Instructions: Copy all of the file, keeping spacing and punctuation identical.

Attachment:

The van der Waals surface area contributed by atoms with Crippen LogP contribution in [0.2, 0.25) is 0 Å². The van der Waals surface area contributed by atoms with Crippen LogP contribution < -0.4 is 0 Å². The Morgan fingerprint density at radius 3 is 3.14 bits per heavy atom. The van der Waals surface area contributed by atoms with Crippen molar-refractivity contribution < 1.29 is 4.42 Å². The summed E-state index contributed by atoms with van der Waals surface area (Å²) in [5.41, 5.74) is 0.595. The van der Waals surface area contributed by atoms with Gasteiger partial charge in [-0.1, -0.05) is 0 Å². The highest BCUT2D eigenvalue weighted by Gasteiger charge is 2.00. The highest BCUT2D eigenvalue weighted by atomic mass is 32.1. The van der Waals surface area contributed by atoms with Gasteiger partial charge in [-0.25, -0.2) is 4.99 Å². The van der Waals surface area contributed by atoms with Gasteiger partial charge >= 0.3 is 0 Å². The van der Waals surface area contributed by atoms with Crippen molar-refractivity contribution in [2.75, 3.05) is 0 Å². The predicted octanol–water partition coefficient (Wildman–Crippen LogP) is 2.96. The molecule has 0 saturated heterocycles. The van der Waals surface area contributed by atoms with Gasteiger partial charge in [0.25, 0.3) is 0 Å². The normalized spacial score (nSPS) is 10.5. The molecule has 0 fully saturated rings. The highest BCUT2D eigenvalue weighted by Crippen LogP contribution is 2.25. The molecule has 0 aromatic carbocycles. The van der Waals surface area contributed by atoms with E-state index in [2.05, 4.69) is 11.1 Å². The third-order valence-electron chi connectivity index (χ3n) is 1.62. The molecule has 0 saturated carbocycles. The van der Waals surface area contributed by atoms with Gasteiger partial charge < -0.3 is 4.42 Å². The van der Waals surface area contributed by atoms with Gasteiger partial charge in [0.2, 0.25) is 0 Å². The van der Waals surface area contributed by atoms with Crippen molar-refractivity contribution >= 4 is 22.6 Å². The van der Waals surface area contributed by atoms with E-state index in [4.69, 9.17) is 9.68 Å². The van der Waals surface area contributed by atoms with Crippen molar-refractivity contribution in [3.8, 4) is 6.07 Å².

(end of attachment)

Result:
The van der Waals surface area contributed by atoms with Crippen LogP contribution in [0.2, 0.25) is 0 Å². The van der Waals surface area contributed by atoms with Crippen LogP contribution < -0.4 is 0 Å². The Morgan fingerprint density at radius 3 is 3.14 bits per heavy atom. The van der Waals surface area contributed by atoms with Crippen molar-refractivity contribution < 1.29 is 4.42 Å². The summed E-state index contributed by atoms with van der Waals surface area (Å²) in [5.41, 5.74) is 0.595. The van der Waals surface area contributed by atoms with Gasteiger partial charge in [-0.1, -0.05) is 0 Å². The highest BCUT2D eigenvalue weighted by Gasteiger charge is 2.00. The highest BCUT2D eigenvalue weighted by atomic mass is 32.1. The van der Waals surface area contributed by atoms with Gasteiger partial charge in [-0.25, -0.2) is 4.99 Å². The van der Waals surface area contributed by atoms with Gasteiger partial charge >= 0.3 is 0 Å². The van der Waals surface area contributed by atoms with Crippen molar-refractivity contribution in [2.75, 3.05) is 0 Å². The predicted octanol–water partition coefficient (Wildman–Crippen LogP) is 2.96. The molecule has 0 saturated heterocycles. The van der Waals surface area contributed by atoms with Gasteiger partial charge in [0.25, 0.3) is 0 Å². The normalized spacial score (nSPS) is 10.5. The molecule has 0 fully saturated rings. The highest BCUT2D eigenvalue weighted by Crippen LogP contribution is 2.25. The molecule has 0 aromatic carbocycles. The van der Waals surface area contributed by atoms with E-state index in [2.05, 4.69) is 11.1 Å². The third-order valence-electron chi connectivity index (χ3n) is 1.62. The molecule has 0 saturated carbocycles. The van der Waals surface area contributed by atoms with Gasteiger partial charge < -0.3 is 4.42 Å². The van der Waals surface area contributed by atoms with Gasteiger partial charge in [0.2, 0.25) is 0 Å². The van der Waals surface area contributed by atoms with Crippen molar-refractivity contribution >= 4 is 22.6 Å². The van der Waals surface area contributed by atoms with E-state index in [4.69, 9.17) is 9.68 Å². The van der Waals surface area contributed by atoms with Crippen molar-refractivity contribution in [3.8, 4) is 6.07 Å².